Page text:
Chocolate and Mint Ice Cream
'Mmm, this is possibly the sexiest dessert I ever eaten!', my friend Sylvia purred as she slowly licked silky mint chocolate ice cream from a spoon. That was quite a compliment coming from Sylvia, given that the lady is a superb cook in her own right. But I knew she was spot on, as I have been making the ice cream in question for years and it has always received similarly rave reviews.
With the mint sprigs in pots in our courtyard peeping out to say hello to the warm sunshine after a long and bitter Canberra winter, I thought it a good time to revisit this recipe. Funny that a common and everyday herb, like mint, combined with just a few quality ingredients can form such a rich, smooth and decadent dessert. The combination of mint and chocolate is not everybody's favourite. Indeed I know at least one person who simply cannot abide it. But if you are one of the many who do appreciate the taste of mint chocolate (and there must be plenty of you), then add this ice cream to your repertoire. The recipe is from the Family Circle Herbs and Spices Cookbook, which was published by Murdoch Books in 1995. It is quick and easy to prepare (seriously, less than half an hour prep, minus freezing time).
For best results, use only quality ingredients, including a good brand of dark and milk chocolate; market-fresh cream; free range eggs and freshly picked mint. Here's what you need to do. Heat one cup of cream in a small saucepan with 1/4 cup of mint leaves (the recipe recommends chopping the mint, but you only need to chop it roughly). Stir this mixture over a low heat until the cream is just about to boil, then take it off the heat and allow it to cool. Add 100g of dark chocolate and 60g of milk chocolate (I used Belgian chocolate buttons on this occasion) to the cream/mint and stir over a low heat until the chocolate melts and the mixture is smooth. Set aside briefly.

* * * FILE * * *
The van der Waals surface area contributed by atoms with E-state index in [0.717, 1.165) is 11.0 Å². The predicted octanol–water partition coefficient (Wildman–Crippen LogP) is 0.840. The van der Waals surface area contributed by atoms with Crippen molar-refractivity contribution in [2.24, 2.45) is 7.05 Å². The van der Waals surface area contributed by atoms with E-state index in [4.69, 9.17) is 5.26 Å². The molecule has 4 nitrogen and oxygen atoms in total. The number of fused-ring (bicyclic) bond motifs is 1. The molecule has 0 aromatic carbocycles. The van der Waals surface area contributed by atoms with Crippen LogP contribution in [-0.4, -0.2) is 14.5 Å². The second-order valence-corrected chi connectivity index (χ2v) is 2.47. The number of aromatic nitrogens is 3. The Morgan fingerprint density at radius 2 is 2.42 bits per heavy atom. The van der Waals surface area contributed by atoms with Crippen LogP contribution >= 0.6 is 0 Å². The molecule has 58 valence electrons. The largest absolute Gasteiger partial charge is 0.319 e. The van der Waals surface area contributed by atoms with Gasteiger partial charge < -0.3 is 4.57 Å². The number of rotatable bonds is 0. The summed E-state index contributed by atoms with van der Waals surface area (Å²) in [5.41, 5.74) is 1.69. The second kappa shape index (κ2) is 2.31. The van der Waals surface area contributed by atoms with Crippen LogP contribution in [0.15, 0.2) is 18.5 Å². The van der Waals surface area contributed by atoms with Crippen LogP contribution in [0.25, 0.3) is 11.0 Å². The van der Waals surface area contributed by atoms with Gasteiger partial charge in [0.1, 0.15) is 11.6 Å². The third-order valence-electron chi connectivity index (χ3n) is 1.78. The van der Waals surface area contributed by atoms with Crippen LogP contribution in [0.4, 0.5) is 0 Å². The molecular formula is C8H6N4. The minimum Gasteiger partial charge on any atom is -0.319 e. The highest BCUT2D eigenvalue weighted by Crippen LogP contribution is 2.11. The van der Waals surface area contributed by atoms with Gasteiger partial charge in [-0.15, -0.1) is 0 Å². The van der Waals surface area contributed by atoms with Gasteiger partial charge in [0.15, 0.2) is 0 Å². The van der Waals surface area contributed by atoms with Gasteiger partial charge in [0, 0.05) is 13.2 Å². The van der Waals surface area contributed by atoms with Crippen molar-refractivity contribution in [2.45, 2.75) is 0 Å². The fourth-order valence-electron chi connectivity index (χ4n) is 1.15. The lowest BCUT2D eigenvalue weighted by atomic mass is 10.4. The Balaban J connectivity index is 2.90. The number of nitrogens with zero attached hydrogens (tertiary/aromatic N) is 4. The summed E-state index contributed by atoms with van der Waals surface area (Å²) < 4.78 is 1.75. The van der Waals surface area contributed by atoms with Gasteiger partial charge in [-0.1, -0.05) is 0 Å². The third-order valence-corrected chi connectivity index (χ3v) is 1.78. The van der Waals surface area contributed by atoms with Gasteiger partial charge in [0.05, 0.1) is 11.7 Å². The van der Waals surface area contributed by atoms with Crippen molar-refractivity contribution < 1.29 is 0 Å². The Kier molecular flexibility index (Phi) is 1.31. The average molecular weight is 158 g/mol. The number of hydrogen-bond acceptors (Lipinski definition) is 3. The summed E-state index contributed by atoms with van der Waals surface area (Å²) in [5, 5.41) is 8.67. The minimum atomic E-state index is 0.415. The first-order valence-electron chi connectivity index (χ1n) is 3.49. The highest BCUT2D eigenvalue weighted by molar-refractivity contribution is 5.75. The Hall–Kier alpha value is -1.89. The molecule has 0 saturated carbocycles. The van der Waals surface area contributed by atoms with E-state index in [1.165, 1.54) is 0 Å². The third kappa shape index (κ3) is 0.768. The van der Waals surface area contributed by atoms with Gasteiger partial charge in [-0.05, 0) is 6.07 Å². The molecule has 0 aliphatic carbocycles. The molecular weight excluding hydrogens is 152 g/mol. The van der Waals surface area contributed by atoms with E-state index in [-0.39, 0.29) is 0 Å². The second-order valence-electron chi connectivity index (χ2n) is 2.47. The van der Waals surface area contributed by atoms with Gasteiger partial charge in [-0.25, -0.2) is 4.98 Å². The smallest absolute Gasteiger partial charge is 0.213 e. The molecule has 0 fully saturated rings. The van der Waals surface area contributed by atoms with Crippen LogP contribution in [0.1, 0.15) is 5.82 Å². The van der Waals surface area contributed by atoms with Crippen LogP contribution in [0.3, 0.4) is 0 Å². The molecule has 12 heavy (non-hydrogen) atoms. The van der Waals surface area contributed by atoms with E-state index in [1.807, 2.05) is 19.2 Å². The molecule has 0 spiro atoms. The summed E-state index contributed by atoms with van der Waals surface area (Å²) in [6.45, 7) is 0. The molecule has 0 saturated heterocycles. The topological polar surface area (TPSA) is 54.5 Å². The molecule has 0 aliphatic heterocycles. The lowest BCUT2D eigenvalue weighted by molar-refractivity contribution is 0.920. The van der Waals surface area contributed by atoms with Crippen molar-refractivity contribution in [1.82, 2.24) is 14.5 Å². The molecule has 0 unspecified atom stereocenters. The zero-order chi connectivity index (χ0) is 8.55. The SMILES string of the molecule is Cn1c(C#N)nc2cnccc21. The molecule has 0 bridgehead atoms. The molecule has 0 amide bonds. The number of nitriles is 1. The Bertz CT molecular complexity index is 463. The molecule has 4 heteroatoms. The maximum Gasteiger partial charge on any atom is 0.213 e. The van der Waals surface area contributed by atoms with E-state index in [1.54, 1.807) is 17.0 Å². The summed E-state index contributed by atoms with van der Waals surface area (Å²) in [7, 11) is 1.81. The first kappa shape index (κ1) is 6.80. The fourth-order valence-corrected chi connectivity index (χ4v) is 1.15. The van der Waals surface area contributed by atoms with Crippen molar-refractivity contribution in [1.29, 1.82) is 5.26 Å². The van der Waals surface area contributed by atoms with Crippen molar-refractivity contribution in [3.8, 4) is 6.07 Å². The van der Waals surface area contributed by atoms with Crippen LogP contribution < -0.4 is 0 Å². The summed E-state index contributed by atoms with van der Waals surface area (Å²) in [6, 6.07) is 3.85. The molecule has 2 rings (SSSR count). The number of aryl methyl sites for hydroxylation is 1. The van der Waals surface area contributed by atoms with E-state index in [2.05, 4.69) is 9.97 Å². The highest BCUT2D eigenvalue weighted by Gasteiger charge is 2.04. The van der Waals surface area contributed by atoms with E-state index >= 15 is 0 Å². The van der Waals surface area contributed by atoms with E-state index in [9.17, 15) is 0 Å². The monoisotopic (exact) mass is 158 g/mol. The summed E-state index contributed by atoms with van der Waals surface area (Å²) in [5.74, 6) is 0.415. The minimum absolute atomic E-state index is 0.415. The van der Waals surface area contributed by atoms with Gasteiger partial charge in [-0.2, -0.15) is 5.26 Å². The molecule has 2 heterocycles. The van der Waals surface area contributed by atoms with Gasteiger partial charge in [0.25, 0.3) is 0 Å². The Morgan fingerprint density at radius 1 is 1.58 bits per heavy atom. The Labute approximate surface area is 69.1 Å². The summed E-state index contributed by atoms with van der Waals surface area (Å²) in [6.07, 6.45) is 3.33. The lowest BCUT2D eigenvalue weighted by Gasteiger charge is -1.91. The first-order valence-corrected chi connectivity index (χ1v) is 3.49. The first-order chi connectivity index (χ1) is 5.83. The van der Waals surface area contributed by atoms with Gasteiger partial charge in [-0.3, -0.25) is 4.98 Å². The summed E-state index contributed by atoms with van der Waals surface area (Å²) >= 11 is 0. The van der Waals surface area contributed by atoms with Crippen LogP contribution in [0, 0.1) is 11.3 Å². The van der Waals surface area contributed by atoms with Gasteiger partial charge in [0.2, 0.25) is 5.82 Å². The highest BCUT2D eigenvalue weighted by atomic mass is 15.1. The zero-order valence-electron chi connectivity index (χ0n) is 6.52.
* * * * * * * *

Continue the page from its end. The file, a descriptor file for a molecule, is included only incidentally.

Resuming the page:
Whisk two eggs with one tablespoon of caster sugar in a small bowl until the mixture is creamy, then gradually add the warm melted chocolate cream through a strainer. Discard the mint and stir the mixture until it is well combined. Allow this mixture to cool, then churn it in an ice cream machine according to the manufacturer's instructions. If you don't have an ice cream machine, freeze it in a metal bowl until the ice cream is just firm, then beat briefly and return to the freezer overnight. This quantity will serve four.
The author points out that 'the strong mint flavour ... is fresh and delicious and quite unlike that of mint essence. Dried mint will not give the same result'. Now I'm not sure if John Marshall, ice cream expert and owner of Frugii, would approve (note, I've saved some for you, John!), but I'd love to hear your thoughts, dear reader. Do you love or hate chocolate with mint, and please let me know if you do try the recipe.
And to finish off, let's try something just a little bit different: a mint sandwich! According to the Country Women's Association ladies in The Coronation Cookery Book (CWA NSW, 1941), 'Brown bread, cream cheese and freshly minced mint-leaves make extraordinarily good sandwiches ... Soften the cream cheese, adding cream to make it a good consistency for spreading, season with salt and a little pepper and add one tablespoon of minced mint-leaves. Use as a filling for the buttered brown bread'.
Hello, I'm Lizzy, the writer, cook and traveller behind
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Weights & measures
I use Australian standard measuring cups and spoons in my recipes. Viz: one tablespoon = 20mls; one cup = 250mls. For detailed conversions click here.